The Guardian,
University funding reform ‘will cause brain drain’ to London

Research funding balances general research support and project (grant) based financing.

“Under the ‘dual support’ system, universities are given cash to spend as they wish, known as quality-related funding. At the same time the research councils fund major research projects undertaken according to national strategic goals

“The Observer has learned that the Department for Business, Innovation and Skills is looking at concentrating all funding in the hands of the research councils, in a move that would probably see an end to research funding in areas such as ancient Greek, according to one vice-chancellor.”

The concentration of funding in the hands of research councils will reduce or eliminate recurrent research funding (broadly a function of REF results). Funding council projects and grant criteria will likely be more instrumental, focusing on big projects in areas that might have noticeable impact on the economy.

Traditional research, particularly in the social sciences, undertaken by academics in their time between teaching will be increasingly funded by departmental teaching or, in less popular disciplines, will become completely dependent on internal cross subsidies from teaching heavy departments.

The big research projects will most likely be awarded to the larger institutions, smaller ones not having the capacity or experience to demonstrate they can deliver as leads on multi-million pound projects.

These changes will have an impact on the relationship between teaching and research. In the past, research time could be guarded because it was independently funded by HEFCE. Where teaching funds research, students will likely start to demand evidence that it contributes to their education in ways other than vague brand and reputation claims. Cross subsidies that occur between teaching heavy schools and less popular subjects might become less tenable, further diminishing the capacity of those schools to continue their research traditions. 

Read the full article on The Guardian website.

Higher Education Commission,
Report: Too Good To Fail – The Financial Sustainability of Higher Education in England

Recent changes to higher education funding in England were doomed to fail for two reasons: 1) potential students are poorly equipped to evaluate the educational and financial consequences of their choices, and 2) market reforms distract university managers from the core tasks of generating and diffusing knowledge and skills.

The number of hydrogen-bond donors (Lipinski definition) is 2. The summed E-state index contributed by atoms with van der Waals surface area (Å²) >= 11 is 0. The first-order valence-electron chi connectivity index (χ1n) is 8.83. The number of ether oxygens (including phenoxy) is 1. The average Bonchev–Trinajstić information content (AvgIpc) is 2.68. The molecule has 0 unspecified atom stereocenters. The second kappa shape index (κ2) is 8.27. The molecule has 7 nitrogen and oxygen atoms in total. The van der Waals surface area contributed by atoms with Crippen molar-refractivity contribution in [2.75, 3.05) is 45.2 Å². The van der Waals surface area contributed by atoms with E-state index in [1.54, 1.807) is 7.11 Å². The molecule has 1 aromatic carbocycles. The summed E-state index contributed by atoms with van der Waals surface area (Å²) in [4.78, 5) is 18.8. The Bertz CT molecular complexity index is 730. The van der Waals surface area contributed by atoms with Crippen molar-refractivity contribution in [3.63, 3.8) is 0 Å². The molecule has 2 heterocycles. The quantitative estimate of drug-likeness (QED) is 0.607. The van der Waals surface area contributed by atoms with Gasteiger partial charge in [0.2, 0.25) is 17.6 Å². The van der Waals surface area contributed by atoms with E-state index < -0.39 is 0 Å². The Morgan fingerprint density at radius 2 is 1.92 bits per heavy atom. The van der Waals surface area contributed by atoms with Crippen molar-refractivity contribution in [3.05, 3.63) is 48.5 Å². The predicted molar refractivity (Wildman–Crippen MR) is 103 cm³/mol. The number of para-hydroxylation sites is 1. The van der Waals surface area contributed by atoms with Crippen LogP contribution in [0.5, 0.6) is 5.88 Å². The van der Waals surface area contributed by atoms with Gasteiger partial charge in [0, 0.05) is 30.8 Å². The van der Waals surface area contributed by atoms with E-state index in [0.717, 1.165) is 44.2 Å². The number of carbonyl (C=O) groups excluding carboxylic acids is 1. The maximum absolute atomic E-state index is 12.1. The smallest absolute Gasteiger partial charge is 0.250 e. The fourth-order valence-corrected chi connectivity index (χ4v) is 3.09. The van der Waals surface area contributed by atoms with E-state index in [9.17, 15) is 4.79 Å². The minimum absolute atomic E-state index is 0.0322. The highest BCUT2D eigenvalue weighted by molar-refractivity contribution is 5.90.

Future reforms should work to ensure that irrespective of the institution they choose, students are guaranteed a quality education and university managers guarantee their institutions’ viability by developing the research and teaching environment.

It is pleasing to see that the Higher Education Commission’s report includes key recommendations that address these core issues:

Recommendation 3: The Government should monitor its plans to lift student number controls and be ready to reverse them if further research and experience shows they have had a damaging impact on students, universities or government finances.

Recommendation 10: The Government should not place too much reliance on market mechanisms given the absence of an informed consumer market.

Recommendation 14: The Government should acknowledge the importance of the regulatory framework to the financial sustainability of English HE and implement the recommendations from the Higher Education Commission’s report ‘Regulating Higher Education’.

Other recommendations deal with the need to create a richer higher education sector. This diversity is important because, while it is clear that the minimum education required to be an empowered participant in 21st century economy and society is likely to be more than A-level, the three year degree is not the only way to provide students with relevant knowledge and skills. 


The Government should not place too much reliance on market mechanisms given the absence of an informed consumer market. 

Read the full article on Higher Education Commission website.

The Sutton Trust,
What makes great teaching?

Robert Coe, Cesare Aloisi, Steve Higgins and Lee Elliot Major have produced a very useful meta-study for The Sutton Trust on the empirical basis for common teaching practices.

While the study is focused on school education, the lessons for higher education should be broadly applicable. Inter alia, the study highlights research debunking the “teach to students’ learning styles” myth.

The marketisation and consequent consumerisation of higher education in England is unlikely to be reversed. Pressure from senior administration to manage student satisfaction too often involves acquiescence to students’ preferences rather than the harder task of explaining why the discomfort associated with developing the intellect is an essential element of university study.

For higher education practitioners, such research is essential in seeking to counter these pressures in an informed, evidence driven manner. Systematic engagement with research on pedagogy should be seen as the bulwark of intellectual integrity in university learning. 

Read the full article on The Sutton Trust website.

See also:Sutton Trust (PDF of full report), The Conversation (summary by study authors), The Guardian (coverage of report)
See also:Sutton Trust (PDF of full report), The Conversation (summary by study authors), The Guardian (coverage of report)